The pandemic increased awareness of how equity, diversity, and social drivers impact healthcare experience, access to care, and health outcomes. It also highlighted gaps in workforce engagement, well-being, productivity, and trust.1 Rather than addressing the issues separately, an organization’s strategy to improve health equity for the community must go hand-in-hand with cultivating equity in the health system’s own workforce.  

Healthcare leaders who have identified opportunities to integrate workplace health equity into their overall strategy and operations are seeing results on both fronts. When organizations prioritize their workforce’s health and representation of the community, they are supporting their organizational goals of improving the health and health outcomes of the populations they serve.2   

Uniting health and workforce equity delivers value

Successful healthcare organizations evaluate and modify organizational policies that have historically disadvantaged certain groups, address specific social drivers of health for their employees, and attract and hire employees who represent the populations the organization serves. Doing so delivers value for patients, employees, and the organization. For example, connecting employees to community-based social health resources saves employers nearly $2,450 per employee per year.2 

Understanding the answers to five key questions can help health system leaders create equity and inclusion for the workforce.  

1. How do we increase our pipeline of under-represented talent and improve health equity for the populations we serve?  

Healthcare workforce diversity plays a significant role in advancing health equity. The medical community is struggling with severe workforce shortages and an inadequate number of slots in health professional programs to meet future demand.3  

The Supreme Court of the United States’ decision on affirmative action will make it even more challenging to increase the number of minority physicians and healthcare professionals.4 Funding cuts targeting scholarships and diversity recruitment efforts decrease enrollment by individuals of color in undergraduate and professional advanced degree programs.5 The decision also could have longer-term impact on succession planning and talent development.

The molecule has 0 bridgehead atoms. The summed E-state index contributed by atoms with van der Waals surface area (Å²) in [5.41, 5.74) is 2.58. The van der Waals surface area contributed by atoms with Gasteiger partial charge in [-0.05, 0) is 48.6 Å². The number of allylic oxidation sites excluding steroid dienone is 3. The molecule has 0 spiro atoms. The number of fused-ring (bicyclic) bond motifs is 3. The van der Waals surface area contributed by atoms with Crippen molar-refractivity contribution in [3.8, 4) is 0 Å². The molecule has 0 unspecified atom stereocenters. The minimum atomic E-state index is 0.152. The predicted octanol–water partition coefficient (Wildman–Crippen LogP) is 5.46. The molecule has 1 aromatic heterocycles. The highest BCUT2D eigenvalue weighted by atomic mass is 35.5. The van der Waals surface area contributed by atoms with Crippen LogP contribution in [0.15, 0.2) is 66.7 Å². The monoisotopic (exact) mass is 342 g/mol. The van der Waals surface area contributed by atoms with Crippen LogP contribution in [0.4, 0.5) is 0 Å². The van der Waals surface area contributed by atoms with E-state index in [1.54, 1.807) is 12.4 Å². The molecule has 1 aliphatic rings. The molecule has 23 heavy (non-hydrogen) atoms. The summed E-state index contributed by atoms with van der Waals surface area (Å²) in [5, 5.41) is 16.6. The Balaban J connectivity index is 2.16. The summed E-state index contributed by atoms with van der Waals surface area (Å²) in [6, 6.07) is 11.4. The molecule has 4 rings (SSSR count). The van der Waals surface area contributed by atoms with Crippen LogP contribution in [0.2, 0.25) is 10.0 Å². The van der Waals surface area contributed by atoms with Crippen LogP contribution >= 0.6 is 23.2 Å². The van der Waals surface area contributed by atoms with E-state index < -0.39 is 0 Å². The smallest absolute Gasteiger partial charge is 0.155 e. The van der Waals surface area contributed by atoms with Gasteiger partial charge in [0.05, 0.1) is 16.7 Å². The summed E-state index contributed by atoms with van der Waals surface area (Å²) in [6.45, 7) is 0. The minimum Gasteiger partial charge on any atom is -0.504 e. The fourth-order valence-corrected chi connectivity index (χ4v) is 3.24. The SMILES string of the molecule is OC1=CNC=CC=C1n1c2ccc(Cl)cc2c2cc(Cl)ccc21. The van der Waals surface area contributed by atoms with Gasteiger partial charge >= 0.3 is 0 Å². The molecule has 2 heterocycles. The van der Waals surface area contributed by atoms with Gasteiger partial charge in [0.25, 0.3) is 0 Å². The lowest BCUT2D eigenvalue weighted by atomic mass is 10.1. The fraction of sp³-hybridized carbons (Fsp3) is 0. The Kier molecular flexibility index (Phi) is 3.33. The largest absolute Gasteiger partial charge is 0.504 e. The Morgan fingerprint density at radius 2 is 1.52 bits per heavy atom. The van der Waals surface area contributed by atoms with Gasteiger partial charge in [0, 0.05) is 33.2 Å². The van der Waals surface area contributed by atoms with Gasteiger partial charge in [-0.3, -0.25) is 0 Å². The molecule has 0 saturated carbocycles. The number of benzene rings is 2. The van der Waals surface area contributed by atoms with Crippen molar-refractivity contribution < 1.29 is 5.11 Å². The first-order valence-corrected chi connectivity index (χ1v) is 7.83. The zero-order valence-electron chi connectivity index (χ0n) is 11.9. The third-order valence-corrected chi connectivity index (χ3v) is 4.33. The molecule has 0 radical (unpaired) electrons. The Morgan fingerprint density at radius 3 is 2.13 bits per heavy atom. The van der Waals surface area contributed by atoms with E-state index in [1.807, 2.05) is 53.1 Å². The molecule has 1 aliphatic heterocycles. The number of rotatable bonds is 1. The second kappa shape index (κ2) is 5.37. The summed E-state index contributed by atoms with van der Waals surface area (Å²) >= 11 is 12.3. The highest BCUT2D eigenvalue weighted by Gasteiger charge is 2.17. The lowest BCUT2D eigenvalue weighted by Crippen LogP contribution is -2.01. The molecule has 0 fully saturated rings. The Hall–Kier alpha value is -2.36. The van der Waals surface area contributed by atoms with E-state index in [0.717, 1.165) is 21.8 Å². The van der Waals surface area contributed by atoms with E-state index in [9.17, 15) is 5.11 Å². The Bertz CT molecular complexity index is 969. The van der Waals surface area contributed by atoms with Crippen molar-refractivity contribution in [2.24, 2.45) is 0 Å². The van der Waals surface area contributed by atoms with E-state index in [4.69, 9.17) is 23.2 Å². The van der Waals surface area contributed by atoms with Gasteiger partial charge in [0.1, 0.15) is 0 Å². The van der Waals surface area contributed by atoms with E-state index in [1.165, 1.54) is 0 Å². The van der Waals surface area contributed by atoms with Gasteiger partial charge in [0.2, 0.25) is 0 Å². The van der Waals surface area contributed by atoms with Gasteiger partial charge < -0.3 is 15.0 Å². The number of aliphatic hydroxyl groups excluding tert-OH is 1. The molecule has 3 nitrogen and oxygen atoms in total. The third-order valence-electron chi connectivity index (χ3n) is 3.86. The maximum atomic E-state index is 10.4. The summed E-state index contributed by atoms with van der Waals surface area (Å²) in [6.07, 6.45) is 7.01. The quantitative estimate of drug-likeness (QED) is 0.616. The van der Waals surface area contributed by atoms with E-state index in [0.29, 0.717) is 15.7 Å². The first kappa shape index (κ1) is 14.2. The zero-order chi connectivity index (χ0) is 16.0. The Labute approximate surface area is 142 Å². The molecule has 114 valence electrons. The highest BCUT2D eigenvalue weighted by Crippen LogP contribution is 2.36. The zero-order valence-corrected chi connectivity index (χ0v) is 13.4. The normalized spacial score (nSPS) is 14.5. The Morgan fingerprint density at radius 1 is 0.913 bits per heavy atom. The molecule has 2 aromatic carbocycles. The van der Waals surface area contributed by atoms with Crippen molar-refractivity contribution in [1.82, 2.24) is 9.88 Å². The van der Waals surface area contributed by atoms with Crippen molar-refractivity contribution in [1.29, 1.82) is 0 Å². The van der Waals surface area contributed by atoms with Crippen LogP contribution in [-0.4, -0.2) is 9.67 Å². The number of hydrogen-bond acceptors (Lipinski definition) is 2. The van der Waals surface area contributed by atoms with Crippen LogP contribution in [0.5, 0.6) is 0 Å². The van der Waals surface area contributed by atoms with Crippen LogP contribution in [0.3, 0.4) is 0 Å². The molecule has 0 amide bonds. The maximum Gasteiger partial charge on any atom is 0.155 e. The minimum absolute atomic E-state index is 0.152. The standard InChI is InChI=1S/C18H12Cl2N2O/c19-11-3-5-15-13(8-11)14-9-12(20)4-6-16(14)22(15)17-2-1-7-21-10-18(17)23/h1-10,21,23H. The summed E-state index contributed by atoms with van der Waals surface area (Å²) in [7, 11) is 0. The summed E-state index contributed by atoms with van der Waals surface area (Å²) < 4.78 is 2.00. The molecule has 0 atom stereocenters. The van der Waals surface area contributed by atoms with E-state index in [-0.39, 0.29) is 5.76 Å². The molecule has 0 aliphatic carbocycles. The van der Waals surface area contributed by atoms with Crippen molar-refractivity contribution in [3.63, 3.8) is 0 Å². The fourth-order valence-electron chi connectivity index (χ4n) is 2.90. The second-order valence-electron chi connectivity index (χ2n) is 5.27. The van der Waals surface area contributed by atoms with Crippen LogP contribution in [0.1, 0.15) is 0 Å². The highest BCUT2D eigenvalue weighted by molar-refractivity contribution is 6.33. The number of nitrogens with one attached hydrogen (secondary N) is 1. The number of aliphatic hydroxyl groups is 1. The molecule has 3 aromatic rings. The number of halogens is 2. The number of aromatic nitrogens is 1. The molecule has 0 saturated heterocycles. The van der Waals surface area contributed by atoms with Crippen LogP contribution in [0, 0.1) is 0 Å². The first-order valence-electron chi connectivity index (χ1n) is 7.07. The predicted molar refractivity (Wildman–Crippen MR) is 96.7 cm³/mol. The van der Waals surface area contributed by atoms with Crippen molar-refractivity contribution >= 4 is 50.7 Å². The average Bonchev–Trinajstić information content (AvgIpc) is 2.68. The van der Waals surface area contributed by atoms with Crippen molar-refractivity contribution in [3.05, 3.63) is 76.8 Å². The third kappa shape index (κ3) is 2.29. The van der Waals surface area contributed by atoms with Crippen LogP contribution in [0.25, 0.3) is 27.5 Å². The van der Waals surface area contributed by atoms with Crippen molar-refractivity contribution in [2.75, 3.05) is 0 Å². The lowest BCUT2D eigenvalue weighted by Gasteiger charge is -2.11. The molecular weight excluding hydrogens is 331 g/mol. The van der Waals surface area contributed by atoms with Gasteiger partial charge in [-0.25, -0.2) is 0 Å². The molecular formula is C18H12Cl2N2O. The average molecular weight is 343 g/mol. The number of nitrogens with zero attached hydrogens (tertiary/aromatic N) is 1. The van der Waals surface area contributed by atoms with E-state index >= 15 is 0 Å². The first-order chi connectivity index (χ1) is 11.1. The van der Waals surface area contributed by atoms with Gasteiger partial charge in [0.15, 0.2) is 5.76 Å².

A recent study found that in the absence of affirmative action, organizations can enhance workforce diversity by pursuing an anchor institution strategy that incorporates social and economic disadvantage and addresses social drivers of health.6 Health systems can partner with educational institutions (including community and vocational schools, high schools, and even middle schools) or other community-based organizations to hire from local and under-resourced demographics to help facilitate entry points for diverse talent.  

Prioritizing recruitment of individuals who have the skill, knowledge, and interest in promoting health equity can also drive improvement. Providing access to healthcare experts in the form of education or clinical resources to support community health and prevention can help advance interest in health professions. These relationships create opportunities to build connections in ways that can support and strengthen community alignment and engagement and extend the organization’s talent pipeline for generations to come.  


Atlanta-based Grady Health System created the Teen Experience and Leadership Program (TELP) to provide hands-on experience for local teens. The program helps to build the organization’s future workforce pipeline. It also empowers employees to serve as role models and deepen their community engagement.6 More specifically, the program aims to:  

  • Foster community partnerships by offering teenagers and young adults unique opportunities to delve into the world of healthcare.

  • Provide an immersive experience in both clinical and nonclinical roles, exposing people as young as 14 years old to roles in finance, human resources, legal, and compliance.

  • Allow for diverse shadowing experiences seven days a week, giving students who play sports, hold jobs, or have other responsibilities opportunities beyond traditional 8 to 5 business hours.

  • Equip students with essential leadership and communication skills.  

“We have been able to reach out to the community, to a lot of people who really have not had any personal affiliation with Grady at all,” said Yolanda Wimberly, MD, Senior Vice President and Chief Health Equity Officer at Grady, in a recent podcast. “About 95% of the students who have rotated through the program have never stepped foot on the Grady campus before.”

Dr. Wimberly noted that 116 unique schools are sending students to the program. Students come from all walks of life, economic statuses, and types of schools.

2. How does our organization utilize talent management systems to define achievable targets for increasing under-represented ascending leaders across all levels?